And now party identification and hatred shape a whole host of non-political decisions. Iyengar and Westwood asked participants in their study to review the resumés of graduating high school seniors to decide which ones should receive scholarships. Some resumés had cues about party affiliation (say, member of the Young Republicans Club) and some about racial identity (also through extracurricular activities, or via a stereotypical name). Race mattered, but not nearly as much as partisanship. An overwhelming 80 percent of partisans chose the student of their own party. And this held true even if the candidate from the opposite party had better credentials.
How did we come to this pass? Obviously, my tendency is to blame the Republicans more than the Democrats, which may seem biased. But history and psychological research bear me out.
Let’s start with the history. This isn’t like a fight between siblings, where the parent says, “It doesn’t matter who started it.” Yes, it does.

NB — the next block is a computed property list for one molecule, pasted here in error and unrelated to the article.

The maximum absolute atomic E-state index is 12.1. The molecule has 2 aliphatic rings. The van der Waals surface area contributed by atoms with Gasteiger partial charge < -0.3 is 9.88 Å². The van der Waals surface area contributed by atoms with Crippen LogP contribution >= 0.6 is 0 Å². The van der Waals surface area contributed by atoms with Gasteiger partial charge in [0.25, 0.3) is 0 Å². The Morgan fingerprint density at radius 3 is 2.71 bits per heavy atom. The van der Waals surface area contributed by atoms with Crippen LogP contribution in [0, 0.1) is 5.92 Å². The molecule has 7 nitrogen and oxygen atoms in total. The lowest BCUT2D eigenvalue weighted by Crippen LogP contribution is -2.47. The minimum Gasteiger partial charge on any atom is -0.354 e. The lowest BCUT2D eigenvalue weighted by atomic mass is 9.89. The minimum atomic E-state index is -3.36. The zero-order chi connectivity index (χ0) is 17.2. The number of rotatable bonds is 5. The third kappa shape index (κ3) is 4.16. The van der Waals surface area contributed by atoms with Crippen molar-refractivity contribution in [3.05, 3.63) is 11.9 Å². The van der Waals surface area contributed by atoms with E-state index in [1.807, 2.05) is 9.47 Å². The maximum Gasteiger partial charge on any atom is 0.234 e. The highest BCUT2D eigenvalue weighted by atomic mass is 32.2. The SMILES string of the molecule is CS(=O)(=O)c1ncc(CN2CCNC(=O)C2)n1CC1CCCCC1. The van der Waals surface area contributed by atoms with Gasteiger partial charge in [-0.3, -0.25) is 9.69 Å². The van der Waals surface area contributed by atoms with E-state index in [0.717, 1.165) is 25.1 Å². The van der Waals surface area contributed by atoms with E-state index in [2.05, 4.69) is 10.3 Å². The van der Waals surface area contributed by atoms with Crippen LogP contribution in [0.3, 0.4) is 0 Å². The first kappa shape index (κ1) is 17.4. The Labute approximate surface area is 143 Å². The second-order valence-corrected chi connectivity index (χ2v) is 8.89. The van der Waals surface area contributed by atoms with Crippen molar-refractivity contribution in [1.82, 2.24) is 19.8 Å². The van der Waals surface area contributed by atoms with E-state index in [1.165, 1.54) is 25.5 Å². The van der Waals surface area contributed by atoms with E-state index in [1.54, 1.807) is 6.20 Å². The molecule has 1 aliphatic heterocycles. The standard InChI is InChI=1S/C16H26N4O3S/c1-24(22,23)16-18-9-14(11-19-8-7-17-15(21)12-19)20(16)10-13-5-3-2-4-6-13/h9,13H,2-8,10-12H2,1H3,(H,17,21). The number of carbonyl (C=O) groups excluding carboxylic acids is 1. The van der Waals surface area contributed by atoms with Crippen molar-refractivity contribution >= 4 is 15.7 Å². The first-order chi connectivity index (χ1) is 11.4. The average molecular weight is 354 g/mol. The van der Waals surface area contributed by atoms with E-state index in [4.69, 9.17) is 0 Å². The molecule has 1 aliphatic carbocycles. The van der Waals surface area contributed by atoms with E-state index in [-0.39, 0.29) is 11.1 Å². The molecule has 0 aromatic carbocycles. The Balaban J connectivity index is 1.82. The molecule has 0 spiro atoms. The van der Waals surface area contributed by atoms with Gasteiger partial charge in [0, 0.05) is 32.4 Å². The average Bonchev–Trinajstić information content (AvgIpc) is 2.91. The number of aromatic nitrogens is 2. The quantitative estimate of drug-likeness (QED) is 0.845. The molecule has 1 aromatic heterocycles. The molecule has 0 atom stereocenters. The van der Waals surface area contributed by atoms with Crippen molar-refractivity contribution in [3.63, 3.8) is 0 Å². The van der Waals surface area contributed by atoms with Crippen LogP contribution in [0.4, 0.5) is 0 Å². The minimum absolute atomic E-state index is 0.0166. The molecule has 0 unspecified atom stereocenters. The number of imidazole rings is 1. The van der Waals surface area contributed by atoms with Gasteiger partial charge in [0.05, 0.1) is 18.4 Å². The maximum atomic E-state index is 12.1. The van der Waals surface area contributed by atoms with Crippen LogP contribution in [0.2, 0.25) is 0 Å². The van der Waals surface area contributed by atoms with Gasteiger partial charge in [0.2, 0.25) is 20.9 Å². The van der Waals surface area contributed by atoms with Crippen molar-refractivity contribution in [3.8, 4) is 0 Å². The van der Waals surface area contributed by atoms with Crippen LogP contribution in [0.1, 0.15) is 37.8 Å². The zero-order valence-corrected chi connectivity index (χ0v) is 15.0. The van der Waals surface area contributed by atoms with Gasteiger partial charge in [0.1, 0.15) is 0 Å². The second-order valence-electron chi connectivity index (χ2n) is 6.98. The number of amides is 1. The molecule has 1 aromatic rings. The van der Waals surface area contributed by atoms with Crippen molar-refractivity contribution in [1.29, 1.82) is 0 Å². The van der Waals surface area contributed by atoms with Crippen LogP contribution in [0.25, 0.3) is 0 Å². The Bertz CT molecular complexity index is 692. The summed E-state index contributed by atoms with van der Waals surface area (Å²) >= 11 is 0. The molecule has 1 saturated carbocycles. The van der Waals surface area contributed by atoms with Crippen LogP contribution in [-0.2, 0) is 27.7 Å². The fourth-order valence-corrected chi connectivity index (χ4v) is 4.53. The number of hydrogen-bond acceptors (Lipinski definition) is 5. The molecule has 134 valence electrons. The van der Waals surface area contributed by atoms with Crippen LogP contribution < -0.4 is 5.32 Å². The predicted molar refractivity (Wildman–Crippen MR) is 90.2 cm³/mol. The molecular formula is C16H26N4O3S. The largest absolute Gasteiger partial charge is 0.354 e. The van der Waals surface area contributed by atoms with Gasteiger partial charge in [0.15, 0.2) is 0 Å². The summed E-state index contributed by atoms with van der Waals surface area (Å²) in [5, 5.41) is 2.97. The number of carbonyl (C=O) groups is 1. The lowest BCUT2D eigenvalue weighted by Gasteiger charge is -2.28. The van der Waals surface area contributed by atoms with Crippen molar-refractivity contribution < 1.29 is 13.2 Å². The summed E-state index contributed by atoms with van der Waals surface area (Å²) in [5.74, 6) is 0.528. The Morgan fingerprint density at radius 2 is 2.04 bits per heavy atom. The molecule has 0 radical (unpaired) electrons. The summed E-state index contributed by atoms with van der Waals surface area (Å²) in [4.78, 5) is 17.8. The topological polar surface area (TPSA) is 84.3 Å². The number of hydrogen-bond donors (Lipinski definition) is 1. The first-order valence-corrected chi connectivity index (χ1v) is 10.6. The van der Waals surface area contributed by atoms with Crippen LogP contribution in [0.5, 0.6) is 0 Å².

A brief review of Republican rhetoric and strategies since the 1980s shows an escalation of determined vilification (which has been amplified relentlessly on Fox News since 1996). From Spiro Agnew’s attack on intellectuals as an “effete corps of impudent snobs”; to Rush Limbaugh’s hate speech; to the GOP’s endless campaign to smear the Clintons over Whitewater, then bludgeon Bill over Monica Lewinsky; to the ceaseless denigration of President Obama (“socialist,” “Muslim”), the Republicans have crafted a political identity that rests on a complete repudiation of the idea that the opposing party and its followers have any legitimacy at all.
Why does this work? A series of studies has found that political conservatives tend toward certain psychological characteristics. What are they? Dogmatism, rigidity and intolerance of ambiguity; a need to avoid uncertainty; support for authoritarianism; a heightened sense of threat from others; and a personal need for structure. How do these qualities influence political thinking?
According to researchers, the two core dimensions of conservative thought are resistance to change and support for inequality. These, in turn, are core elements of social intolerance. The need for certainty, the need to manage fear of social change, lead to black-and-white thinking and an embrace of stereotypes. Which could certainly lead to a desire to deride those not like you—whether people of color, LGBT people or Democrats. And, especially since the early 1990s, Republican politicians and pundits have been feeding these needs with a single-minded, uncomplicated, good-vs.-evil worldview that vilifies Democrats.